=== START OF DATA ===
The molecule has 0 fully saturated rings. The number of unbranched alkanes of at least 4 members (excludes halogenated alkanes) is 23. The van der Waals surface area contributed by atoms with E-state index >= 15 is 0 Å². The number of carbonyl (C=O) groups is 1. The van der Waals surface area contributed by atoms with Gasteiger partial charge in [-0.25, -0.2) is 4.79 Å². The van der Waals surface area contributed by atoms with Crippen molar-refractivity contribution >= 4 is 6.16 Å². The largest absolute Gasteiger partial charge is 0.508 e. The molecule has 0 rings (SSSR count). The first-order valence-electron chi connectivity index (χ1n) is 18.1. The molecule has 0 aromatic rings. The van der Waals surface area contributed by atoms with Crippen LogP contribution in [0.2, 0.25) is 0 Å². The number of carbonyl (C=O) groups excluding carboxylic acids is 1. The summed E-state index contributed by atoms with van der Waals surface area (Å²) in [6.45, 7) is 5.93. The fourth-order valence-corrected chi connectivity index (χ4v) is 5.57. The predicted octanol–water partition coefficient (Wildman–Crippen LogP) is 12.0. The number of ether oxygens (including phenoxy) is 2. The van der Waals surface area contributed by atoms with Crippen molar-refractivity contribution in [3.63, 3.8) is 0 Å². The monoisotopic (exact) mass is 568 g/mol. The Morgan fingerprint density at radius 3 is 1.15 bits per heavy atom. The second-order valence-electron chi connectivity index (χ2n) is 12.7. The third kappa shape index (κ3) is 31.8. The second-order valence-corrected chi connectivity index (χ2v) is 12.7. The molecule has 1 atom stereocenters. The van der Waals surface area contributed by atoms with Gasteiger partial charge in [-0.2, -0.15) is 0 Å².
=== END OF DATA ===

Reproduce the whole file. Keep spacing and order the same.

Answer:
The molecule has 0 fully saturated rings. The number of unbranched alkanes of at least 4 members (excludes halogenated alkanes) is 23. The van der Waals surface area contributed by atoms with E-state index >= 15 is 0 Å². The number of carbonyl (C=O) groups is 1. The van der Waals surface area contributed by atoms with Gasteiger partial charge in [-0.25, -0.2) is 4.79 Å². The van der Waals surface area contributed by atoms with Crippen molar-refractivity contribution >= 4 is 6.16 Å². The largest absolute Gasteiger partial charge is 0.508 e. The molecule has 0 rings (SSSR count). The first-order valence-electron chi connectivity index (χ1n) is 18.1. The molecule has 0 aromatic rings. The van der Waals surface area contributed by atoms with Crippen LogP contribution in [0.2, 0.25) is 0 Å². The number of carbonyl (C=O) groups excluding carboxylic acids is 1. The summed E-state index contributed by atoms with van der Waals surface area (Å²) in [6.45, 7) is 5.93. The fourth-order valence-corrected chi connectivity index (χ4v) is 5.57. The predicted octanol–water partition coefficient (Wildman–Crippen LogP) is 12.0. The number of ether oxygens (including phenoxy) is 2. The van der Waals surface area contributed by atoms with Crippen molar-refractivity contribution in [3.63, 3.8) is 0 Å². The monoisotopic (exact) mass is 568 g/mol. The Morgan fingerprint density at radius 3 is 1.15 bits per heavy atom. The second-order valence-electron chi connectivity index (χ2n) is 12.7. The third kappa shape index (κ3) is 31.8. The second-order valence-corrected chi connectivity index (χ2v) is 12.7. The molecule has 1 atom stereocenters. The van der Waals surface area contributed by atoms with Gasteiger partial charge in [-0.2, -0.15) is 0 Å².